A letter in the Isle of Wight County Press (CP 12/4/19) from Steve Shaw raised a query about the Island’s red squirrels that had some readers reaching for their inkwells. Steve asked “If the grey variant is the superior, stronger breed, why must we protect red squirrels?”
Even if the piece was a brilliantly-crafted spoof, I’m going to rise to the bait, because it’s actually not as iconoclastic a question as it might seem. Let me jump right in and say that I think Steve’s got a point – if not the point he intended to make. His arguments against the red squirrel are feebly based purely on what use they are to humans. My answer to that is that squirrels are not here to be useful to us, any more than we are here to be useful to them. The antediluvian ideas that man has dominion over the animals and that this means he was required by God to subdue the earth, are not really very popular these days, even with Christians, and rightly so.
A more interesting question is the slightly abstract one which Steve by implication poses: on what basis do we humans decide which species and habitats are good and in need of conservation; and which are bad and in need of eradication?
This is a question that I have had thirty years or so of practical work as a countryside manager to consider. I remember a day working as a young ranger felling hazel in a coppice woodland. This is a common conservation activity around here, beneficial for dormice, bluebells, primroses and more. Two women rushed up to me, and begged us to stop “destroying the rainforests”. I couldn’t persuade them that what we were doing was a good thing, and they left dissatisfied, asking “What gives you the right?”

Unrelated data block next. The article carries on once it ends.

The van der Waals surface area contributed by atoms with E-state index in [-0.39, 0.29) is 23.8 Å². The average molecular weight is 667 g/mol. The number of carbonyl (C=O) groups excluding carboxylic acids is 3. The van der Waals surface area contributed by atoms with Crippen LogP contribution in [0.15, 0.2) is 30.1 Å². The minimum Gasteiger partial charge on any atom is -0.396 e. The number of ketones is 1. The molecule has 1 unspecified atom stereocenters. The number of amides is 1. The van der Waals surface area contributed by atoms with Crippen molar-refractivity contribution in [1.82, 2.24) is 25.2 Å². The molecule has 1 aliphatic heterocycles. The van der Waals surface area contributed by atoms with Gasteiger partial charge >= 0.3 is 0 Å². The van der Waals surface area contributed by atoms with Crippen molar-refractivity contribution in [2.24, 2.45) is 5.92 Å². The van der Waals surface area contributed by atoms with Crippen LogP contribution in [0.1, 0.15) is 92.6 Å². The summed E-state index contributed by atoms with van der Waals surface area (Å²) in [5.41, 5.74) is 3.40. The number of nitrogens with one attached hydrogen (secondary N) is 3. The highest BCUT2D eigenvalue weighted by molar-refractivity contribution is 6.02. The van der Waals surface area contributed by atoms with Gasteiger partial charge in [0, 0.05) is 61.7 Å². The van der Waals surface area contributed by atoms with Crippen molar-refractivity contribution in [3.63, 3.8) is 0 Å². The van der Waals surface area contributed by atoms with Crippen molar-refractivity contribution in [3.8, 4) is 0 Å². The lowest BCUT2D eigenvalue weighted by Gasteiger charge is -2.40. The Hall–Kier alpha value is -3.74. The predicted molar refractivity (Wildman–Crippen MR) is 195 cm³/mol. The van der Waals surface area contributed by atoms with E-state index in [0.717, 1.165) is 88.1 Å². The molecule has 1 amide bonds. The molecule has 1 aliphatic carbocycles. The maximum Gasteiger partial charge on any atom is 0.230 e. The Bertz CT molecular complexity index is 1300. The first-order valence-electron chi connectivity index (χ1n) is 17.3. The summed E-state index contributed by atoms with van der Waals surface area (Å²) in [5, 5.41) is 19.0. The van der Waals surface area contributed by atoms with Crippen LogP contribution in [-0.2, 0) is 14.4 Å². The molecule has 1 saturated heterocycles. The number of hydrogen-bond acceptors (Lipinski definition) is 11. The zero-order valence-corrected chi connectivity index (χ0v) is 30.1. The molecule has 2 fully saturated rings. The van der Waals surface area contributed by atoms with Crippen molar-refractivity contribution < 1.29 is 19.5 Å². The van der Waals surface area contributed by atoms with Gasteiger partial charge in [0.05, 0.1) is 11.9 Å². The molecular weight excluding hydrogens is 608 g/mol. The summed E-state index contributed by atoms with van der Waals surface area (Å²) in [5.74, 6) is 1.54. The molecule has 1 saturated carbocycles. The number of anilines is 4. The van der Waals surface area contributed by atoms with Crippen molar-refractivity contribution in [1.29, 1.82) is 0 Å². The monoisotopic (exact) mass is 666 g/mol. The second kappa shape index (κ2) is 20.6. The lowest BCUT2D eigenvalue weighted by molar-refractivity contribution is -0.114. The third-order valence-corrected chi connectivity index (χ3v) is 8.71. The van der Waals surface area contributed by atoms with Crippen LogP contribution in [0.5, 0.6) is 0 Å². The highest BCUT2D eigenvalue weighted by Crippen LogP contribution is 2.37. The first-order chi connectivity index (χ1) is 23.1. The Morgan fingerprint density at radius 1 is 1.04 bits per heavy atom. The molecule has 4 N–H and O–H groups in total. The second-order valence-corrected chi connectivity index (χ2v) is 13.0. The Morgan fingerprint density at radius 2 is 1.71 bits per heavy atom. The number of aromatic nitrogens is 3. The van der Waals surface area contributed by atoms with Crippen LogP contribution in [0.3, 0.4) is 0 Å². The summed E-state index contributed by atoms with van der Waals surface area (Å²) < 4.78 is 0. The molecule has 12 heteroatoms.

Thirty years and a lot of coppicing later their reasonable question still returns to me. The answer is that I did not then and still don’t now have a right: no moral or divine power allows us to label other living things good or bad. Consider the recent discussion about the reintroduction of sea-eagles to the Island. Some people thought it was a good idea, others didn’t. It was a typical debate about species conservation – absolute rights did not come into it.
The remarkable truth is that species and habitat conservation choices are never anything more than a matter of opinion. We can, I hope, weigh up the evidence and form a view, just like anything else. I’d prefer to do that in a scientific way but that’s not the only way by any means. There will be a range of views, and sometimes we will change our minds (like we did about that former beloved ornamental flower, Japanese knotweed). Calling red squirrels, or any species, ‘inferior’ just doesn’t make sense in this context. Squirrels are just squirrels, they live on the earth by just as much of a right as we do, and they don’t care what you think of them.